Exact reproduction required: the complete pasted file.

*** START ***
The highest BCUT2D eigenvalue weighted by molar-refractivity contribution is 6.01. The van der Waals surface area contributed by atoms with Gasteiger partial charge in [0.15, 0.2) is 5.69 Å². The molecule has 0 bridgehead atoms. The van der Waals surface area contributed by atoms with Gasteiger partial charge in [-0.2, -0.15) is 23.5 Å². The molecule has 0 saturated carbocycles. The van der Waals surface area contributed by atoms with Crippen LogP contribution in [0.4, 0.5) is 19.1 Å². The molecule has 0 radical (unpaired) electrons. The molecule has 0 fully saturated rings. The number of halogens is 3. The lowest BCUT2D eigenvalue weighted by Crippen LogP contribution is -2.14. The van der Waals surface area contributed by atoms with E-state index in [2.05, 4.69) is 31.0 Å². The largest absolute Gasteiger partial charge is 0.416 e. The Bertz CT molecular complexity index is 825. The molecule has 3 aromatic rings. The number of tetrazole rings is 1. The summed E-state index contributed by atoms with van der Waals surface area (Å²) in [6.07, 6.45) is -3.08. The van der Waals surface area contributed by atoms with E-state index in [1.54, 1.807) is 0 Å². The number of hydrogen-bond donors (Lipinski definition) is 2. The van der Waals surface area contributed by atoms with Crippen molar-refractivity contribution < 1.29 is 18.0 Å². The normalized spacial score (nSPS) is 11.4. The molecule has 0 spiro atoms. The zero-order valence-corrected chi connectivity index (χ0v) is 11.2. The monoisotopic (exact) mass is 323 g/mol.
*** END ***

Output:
The highest BCUT2D eigenvalue weighted by molar-refractivity contribution is 6.01. The van der Waals surface area contributed by atoms with Gasteiger partial charge in [0.15, 0.2) is 5.69 Å². The molecule has 0 bridgehead atoms. The van der Waals surface area contributed by atoms with Gasteiger partial charge in [-0.2, -0.15) is 23.5 Å². The molecule has 0 saturated carbocycles. The van der Waals surface area contributed by atoms with Crippen LogP contribution in [0.4, 0.5) is 19.1 Å². The molecule has 0 radical (unpaired) electrons. The molecule has 0 fully saturated rings. The number of halogens is 3. The lowest BCUT2D eigenvalue weighted by Crippen LogP contribution is -2.14. The van der Waals surface area contributed by atoms with E-state index in [2.05, 4.69) is 31.0 Å². The largest absolute Gasteiger partial charge is 0.416 e. The Bertz CT molecular complexity index is 825. The molecule has 3 aromatic rings. The number of tetrazole rings is 1. The summed E-state index contributed by atoms with van der Waals surface area (Å²) in [6.07, 6.45) is -3.08. The van der Waals surface area contributed by atoms with E-state index in [1.54, 1.807) is 0 Å². The number of hydrogen-bond donors (Lipinski definition) is 2. The van der Waals surface area contributed by atoms with Crippen molar-refractivity contribution < 1.29 is 18.0 Å². The normalized spacial score (nSPS) is 11.4. The molecule has 0 spiro atoms. The zero-order valence-corrected chi connectivity index (χ0v) is 11.2. The monoisotopic (exact) mass is 323 g/mol.